There is a second guide point that the groups either be orderly - the image should look like a musical score with the blacks and whites mixing in an engaging design - or that there be total chaos like ants spilling out over the ground. Either the group acts in a coordinated fashion strictly outlined by the photographer, or it is a mess and the photographer must decide how to capture that.
Colberg: I am focusing on the collector bit so much, because I just finished reading some books on collectors, and in each of the cases mentioned in those books the collectors are usually driven by very strict rules. If you don't mind, one more question about the collection itself: Do you actually look at what you have regularly? In those books, many of the collections are so huge that the collectors have no time to look at what they have. And some don't even know what they have; they re-find stuff in their own collections occasionally. Does that happen to you?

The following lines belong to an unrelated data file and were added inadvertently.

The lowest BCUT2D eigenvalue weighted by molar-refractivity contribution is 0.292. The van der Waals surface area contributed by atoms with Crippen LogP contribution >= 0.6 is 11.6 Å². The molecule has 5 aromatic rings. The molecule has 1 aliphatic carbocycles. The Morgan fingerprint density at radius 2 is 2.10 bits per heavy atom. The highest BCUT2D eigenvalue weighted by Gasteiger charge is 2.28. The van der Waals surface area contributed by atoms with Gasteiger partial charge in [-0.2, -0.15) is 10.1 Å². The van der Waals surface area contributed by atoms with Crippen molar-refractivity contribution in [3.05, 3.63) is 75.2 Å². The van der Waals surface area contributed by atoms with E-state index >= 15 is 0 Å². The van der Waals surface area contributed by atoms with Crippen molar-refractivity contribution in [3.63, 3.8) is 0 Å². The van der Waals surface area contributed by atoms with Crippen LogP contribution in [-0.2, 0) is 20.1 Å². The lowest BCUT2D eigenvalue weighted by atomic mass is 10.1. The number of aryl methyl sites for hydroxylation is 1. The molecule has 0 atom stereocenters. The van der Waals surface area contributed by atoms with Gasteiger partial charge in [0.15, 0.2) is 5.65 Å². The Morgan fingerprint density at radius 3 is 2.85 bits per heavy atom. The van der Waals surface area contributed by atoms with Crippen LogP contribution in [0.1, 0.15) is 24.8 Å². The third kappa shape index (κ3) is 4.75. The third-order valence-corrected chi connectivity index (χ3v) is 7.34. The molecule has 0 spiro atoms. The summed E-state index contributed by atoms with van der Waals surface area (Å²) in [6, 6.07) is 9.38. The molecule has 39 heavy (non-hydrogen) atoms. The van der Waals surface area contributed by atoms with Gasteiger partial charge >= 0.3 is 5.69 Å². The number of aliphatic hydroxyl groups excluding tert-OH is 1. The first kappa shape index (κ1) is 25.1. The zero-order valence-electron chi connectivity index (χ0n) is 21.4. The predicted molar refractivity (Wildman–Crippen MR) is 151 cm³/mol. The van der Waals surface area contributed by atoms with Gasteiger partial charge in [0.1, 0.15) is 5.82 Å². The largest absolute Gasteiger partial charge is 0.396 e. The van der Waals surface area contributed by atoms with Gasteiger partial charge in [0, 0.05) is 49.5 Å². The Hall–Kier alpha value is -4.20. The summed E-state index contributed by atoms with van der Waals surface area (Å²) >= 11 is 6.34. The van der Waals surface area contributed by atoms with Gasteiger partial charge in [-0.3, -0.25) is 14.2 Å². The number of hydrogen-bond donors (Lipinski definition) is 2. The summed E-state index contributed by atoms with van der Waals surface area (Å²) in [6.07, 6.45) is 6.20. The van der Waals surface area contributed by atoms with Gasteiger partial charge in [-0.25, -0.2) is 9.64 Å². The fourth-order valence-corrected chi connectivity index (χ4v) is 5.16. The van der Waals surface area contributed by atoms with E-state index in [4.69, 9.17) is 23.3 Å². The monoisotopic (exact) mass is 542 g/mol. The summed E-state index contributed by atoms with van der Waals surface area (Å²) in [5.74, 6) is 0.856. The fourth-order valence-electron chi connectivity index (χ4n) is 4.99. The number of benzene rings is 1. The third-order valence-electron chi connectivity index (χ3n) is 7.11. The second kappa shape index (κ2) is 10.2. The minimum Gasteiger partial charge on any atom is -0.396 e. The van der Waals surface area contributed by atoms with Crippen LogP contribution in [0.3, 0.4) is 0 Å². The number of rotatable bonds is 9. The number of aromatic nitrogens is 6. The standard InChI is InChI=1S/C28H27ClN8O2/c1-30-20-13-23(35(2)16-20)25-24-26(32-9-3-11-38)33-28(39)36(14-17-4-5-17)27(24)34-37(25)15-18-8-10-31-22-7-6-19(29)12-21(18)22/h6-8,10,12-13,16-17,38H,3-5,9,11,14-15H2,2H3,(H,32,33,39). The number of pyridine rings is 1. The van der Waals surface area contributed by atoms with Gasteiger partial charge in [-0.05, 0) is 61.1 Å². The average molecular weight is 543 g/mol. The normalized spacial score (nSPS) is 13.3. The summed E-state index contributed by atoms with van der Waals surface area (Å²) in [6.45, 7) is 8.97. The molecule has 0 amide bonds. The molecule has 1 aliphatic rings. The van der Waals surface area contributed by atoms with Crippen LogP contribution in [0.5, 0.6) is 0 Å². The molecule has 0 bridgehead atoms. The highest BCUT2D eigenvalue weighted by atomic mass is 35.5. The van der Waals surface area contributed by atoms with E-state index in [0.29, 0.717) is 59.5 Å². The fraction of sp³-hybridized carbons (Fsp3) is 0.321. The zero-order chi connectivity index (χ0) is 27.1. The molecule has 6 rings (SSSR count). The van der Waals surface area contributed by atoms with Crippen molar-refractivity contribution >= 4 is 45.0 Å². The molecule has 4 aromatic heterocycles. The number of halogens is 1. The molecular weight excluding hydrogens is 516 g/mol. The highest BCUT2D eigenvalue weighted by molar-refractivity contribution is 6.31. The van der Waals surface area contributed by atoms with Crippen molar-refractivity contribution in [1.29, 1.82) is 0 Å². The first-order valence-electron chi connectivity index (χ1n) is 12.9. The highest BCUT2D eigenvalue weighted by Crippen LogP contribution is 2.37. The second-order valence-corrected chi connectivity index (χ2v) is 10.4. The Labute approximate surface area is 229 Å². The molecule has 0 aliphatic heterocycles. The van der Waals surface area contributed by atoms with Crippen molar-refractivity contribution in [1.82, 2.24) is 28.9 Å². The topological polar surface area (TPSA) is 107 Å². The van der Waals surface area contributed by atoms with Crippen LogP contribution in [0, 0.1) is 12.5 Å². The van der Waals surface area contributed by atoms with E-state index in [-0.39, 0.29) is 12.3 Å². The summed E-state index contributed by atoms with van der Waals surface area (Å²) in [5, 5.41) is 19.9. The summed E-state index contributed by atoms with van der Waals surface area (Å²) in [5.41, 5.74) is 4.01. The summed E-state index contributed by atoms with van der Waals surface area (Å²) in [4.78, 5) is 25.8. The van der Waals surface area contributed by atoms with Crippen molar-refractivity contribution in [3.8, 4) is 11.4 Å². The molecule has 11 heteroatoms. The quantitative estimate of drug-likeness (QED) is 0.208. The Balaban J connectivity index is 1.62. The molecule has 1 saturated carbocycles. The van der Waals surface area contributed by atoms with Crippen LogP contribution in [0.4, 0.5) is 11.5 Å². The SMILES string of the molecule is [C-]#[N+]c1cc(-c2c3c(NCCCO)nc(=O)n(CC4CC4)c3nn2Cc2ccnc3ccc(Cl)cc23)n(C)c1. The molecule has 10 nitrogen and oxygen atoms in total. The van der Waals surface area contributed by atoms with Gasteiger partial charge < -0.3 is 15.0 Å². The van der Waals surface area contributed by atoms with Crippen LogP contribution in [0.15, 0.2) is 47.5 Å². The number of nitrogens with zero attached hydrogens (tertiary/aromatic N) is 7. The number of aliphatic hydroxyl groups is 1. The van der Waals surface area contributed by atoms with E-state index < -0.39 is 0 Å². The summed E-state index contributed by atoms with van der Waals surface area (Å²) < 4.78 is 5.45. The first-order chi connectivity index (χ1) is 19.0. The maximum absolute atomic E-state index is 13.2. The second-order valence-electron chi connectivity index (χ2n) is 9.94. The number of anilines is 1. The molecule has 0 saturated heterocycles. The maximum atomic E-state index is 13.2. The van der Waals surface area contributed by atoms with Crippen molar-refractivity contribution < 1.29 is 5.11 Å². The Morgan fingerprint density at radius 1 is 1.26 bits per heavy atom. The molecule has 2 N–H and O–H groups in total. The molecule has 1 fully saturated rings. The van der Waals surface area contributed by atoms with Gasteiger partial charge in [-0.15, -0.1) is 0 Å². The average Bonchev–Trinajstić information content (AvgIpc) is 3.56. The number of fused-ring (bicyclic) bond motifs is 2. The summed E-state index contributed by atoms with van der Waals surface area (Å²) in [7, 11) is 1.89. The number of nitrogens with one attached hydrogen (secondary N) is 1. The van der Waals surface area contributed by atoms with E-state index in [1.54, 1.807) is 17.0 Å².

Hunt: Your instinct is correct that I don't actually look at the collection piece-by-piece very often, even much at all. There is a good assortment around the apartment, but do I take them down and consider them for a while? No. I do, however, play the collection through my mind's eye all of the time. And I do look at the collection as a whole. I literally stand there and think, "Wow, look at all of these pictures!"
At a walk-through of an exhibition of the big collection, a young student asked me, "Why do you have to own them?" Deathless pause. "Because then they're mine!"